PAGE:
Tailgate Tailing Off; NBC Gives Susan McDougal Prime Time to Tar Starr
Wednesday night, of the broadcast networks, only NBC aired a full story about Monicagate and only NBC, in a brief item read by anchor Tom Brokaw, mentioned the successful House vote on renaming National Airport after Ronald Reagan. While NBC is in a partnership with Microsoft to run MSNBC, NBC Nightly News did not air footage of the pie attack on Bill Gates, footage featured by both ABC and CBS.
Here's a brief rundown of the February 4 evening shows:
-- ABC's World News Tonight led with an Iraq update and a story on Capitol Hill reaction followed by a report from Italy on Italian anger at the US over the Marine jet which cut a cable car's cable, plunging 20 to their deaths.
After noting the not guilty plea from the Army's McKinney, Peter Jennings offered a 24-second item on the sex scandal. He explained that the grand jury heard from a White House steward who from his pantry job may have seen Clinton and Lewinsky together. With exaggerated emphasis on the word "alleged," Jennings added: "Mr. Starr's investigation of the President continues to focus on potential witnesses to the President's ALLEGED relationship with Monica Lewinsky."
-- Iraq also topped the CBS Evening News. In the number two slot: 17 seconds from Rather on the Lewinsky matter. Rather relayed that the AP reported that Starr had rejected an offer from Lewinsky for her testimony in exchange for immunity.
Later in the show Rather treated the attack on Bill Gates as if it were carried out by deadly terrorists. He ominously intoned: "Police and security guards in Belgium were caught flat-footed today by a cowardly sneak-attack on one of the world's wealthiest men. The target was Microsoft Chairman Bill Gates, arriving for a meeting with community leaders. Watch what happens when a team of hit men meet him first with a pie in the face...."
-- NBC Nightly News started with the east coast storms followed by a minute-by-minute recitation of how two teenage girls were rescued on Tuesday from a flood in Los Angeles.
For the third story anchor Tom Brokaw introduced a Monicagate piece by outlining a Wall Street Journal report on its Web site that asserted the White House steward saw Clinton and Lewinsky alone, but his lawyer denied the report. NBC's Claire Shipman said that Starr had rejected an immunity deal and then she moved to a NBC exclusive, a look the second and third pages of the memo Lewinsky gave to Tripp about what to say in order to clear Clinton. The additional pages, Shipman claimed, are less formal, less legalistic than the first and may have been drafted by Lewinsky with the advice of a lawyer.
Later, NBC ran an "In Depth" segment from Lisa Myers on Lewinsky lawyer William Ginsburg, focusing on critics who say he's in over his head and has hurt his client with ill-advised comments to the media.
Tuesday night the three broadcast shows all led with the then-impending (at least in the Eastern and Central airings) execution of Karla Faye Tucker. The surrender of fugitive fundraiser Charlie Trie generated just brief items read by the anchors on ABC and NBC, a full piece on CBS. On Wednesday morning CBS's This Morning skipped Trie while both NBC's Today and ABC's Good Morning America each did the least they could while still being able to say they covered the news: one brief mention from the news reader during just one of the half-hourly news updates. CNN's The World Today on Tuesday night, MRC news analyst Eric Darbe determined, followed the broadcast pattern, giving Trie just a few seconds.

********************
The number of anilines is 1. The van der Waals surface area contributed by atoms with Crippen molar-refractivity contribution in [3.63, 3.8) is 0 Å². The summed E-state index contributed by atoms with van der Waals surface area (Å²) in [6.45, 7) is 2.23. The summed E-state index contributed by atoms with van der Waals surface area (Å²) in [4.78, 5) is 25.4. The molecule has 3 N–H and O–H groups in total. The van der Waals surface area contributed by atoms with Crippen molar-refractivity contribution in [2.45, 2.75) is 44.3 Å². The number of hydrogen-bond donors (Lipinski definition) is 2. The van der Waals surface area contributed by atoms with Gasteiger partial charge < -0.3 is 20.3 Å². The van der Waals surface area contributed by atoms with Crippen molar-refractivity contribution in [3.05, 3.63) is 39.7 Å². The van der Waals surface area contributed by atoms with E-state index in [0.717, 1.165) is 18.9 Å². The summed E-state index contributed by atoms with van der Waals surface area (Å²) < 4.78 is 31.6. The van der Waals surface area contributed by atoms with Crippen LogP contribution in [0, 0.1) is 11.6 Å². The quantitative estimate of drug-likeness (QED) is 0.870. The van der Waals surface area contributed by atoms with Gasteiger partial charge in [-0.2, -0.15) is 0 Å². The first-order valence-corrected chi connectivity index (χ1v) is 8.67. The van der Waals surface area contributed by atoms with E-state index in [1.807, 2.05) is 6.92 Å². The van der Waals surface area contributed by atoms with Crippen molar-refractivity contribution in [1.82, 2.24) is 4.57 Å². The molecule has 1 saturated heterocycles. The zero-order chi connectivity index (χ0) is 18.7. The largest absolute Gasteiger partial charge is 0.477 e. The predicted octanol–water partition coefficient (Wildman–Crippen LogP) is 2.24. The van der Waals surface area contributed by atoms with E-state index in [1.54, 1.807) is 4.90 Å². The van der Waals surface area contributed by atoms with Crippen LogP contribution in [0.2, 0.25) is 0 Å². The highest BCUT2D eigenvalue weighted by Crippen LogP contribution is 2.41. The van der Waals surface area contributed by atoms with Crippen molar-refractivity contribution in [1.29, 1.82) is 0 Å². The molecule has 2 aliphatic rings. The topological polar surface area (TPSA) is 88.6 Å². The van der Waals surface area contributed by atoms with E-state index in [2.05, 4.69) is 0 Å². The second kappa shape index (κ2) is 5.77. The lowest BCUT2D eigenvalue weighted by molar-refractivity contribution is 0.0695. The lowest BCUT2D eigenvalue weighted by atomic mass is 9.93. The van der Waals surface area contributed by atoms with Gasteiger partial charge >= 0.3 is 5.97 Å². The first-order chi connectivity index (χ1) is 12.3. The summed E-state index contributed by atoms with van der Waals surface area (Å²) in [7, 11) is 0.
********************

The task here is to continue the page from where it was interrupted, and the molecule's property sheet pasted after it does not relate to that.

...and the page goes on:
Here are some highlights of the February 3 evening shows:
-- ABC's World News Tonight. After stories on Tucker, the cable car plunge in Italy, the impact of El Nino on California and then an ad break, ABC got to Monicagate. Reporter Jackie Judd said that ABC had learned more about Lewinsky's account, specifically that last July Clinton told her the physical relationship had to end because lawyers for Jones were asking about another woman. (No wonder Clinton's so mad about Paula Jones.)
Judd also relayed the revelation that after Lewinsky left her White House position she had been cleared in three dozen times. She ended by noting the grand jury appearance by George Stephanopoulos.
Next, Jennings took 13 seconds to report Trie's surrender.
-- CBS Evening News. Tucker and two weather stories topped the broadcast. After the first ad break Phil Jones explained how Trie had surrendered at Dulles Airport and listed the charges against him. Rather then turned to Scott Pelley for a Monica update. He began by reporting that the Secret Service determined that no agent saw a Clinton liaison with Lewinsky. Pelley noted how Lewinsky had been cleared in 37 times by Betty Currie, then showed a clip of the statement from Stephanopoulos after talking to the grand jury.
Pelley entertainingly illustrated the coordinated wording uttered by those called before the grand jury:
"A key target of the grand jury investigation is the origin of a document Lewinsky used to try to influence the testimony of her friend Linda Tripp. Tripp was due to testify against Mr. Clinton in the Paula Jones suit. The document suggests she can change her testimony and clear Mr. Clinton by saying she 'never observed the President behaving inappropriately with anybody.' Prosecutors don't know who wrote that, but the words ring familiar among the lockstep lines of White House witnesses."